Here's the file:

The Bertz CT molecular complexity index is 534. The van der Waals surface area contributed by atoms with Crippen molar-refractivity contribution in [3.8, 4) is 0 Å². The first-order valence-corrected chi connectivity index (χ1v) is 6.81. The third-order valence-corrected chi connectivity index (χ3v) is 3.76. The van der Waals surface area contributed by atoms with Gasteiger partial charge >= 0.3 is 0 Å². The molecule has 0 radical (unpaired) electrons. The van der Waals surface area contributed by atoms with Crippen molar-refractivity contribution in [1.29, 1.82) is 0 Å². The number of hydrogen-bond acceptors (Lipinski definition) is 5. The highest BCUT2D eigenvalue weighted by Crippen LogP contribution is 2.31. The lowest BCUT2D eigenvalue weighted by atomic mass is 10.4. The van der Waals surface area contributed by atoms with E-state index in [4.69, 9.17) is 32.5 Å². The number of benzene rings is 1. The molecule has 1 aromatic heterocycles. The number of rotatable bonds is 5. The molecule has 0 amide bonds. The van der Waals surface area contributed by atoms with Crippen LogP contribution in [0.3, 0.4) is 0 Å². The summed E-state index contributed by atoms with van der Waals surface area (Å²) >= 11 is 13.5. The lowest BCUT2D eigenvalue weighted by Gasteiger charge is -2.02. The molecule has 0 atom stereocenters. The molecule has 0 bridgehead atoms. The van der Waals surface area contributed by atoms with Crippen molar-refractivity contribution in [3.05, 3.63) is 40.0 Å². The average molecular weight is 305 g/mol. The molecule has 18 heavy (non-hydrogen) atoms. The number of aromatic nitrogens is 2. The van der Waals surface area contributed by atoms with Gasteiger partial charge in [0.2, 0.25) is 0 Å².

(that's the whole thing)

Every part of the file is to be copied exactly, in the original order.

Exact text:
The Bertz CT molecular complexity index is 534. The van der Waals surface area contributed by atoms with Crippen molar-refractivity contribution in [3.8, 4) is 0 Å². The first-order valence-corrected chi connectivity index (χ1v) is 6.81. The third-order valence-corrected chi connectivity index (χ3v) is 3.76. The van der Waals surface area contributed by atoms with Gasteiger partial charge >= 0.3 is 0 Å². The molecule has 0 radical (unpaired) electrons. The van der Waals surface area contributed by atoms with Crippen molar-refractivity contribution in [1.29, 1.82) is 0 Å². The number of hydrogen-bond acceptors (Lipinski definition) is 5. The highest BCUT2D eigenvalue weighted by Crippen LogP contribution is 2.31. The lowest BCUT2D eigenvalue weighted by atomic mass is 10.4. The van der Waals surface area contributed by atoms with E-state index in [4.69, 9.17) is 32.5 Å². The number of benzene rings is 1. The molecule has 1 aromatic heterocycles. The number of rotatable bonds is 5. The molecule has 0 amide bonds. The van der Waals surface area contributed by atoms with Crippen LogP contribution in [0.3, 0.4) is 0 Å². The summed E-state index contributed by atoms with van der Waals surface area (Å²) >= 11 is 13.5. The lowest BCUT2D eigenvalue weighted by Gasteiger charge is -2.02. The molecule has 0 atom stereocenters. The molecule has 0 bridgehead atoms. The van der Waals surface area contributed by atoms with Crippen molar-refractivity contribution in [3.05, 3.63) is 40.0 Å². The average molecular weight is 305 g/mol. The molecule has 18 heavy (non-hydrogen) atoms. The number of aromatic nitrogens is 2. The van der Waals surface area contributed by atoms with Gasteiger partial charge in [0.2, 0.25) is 0 Å².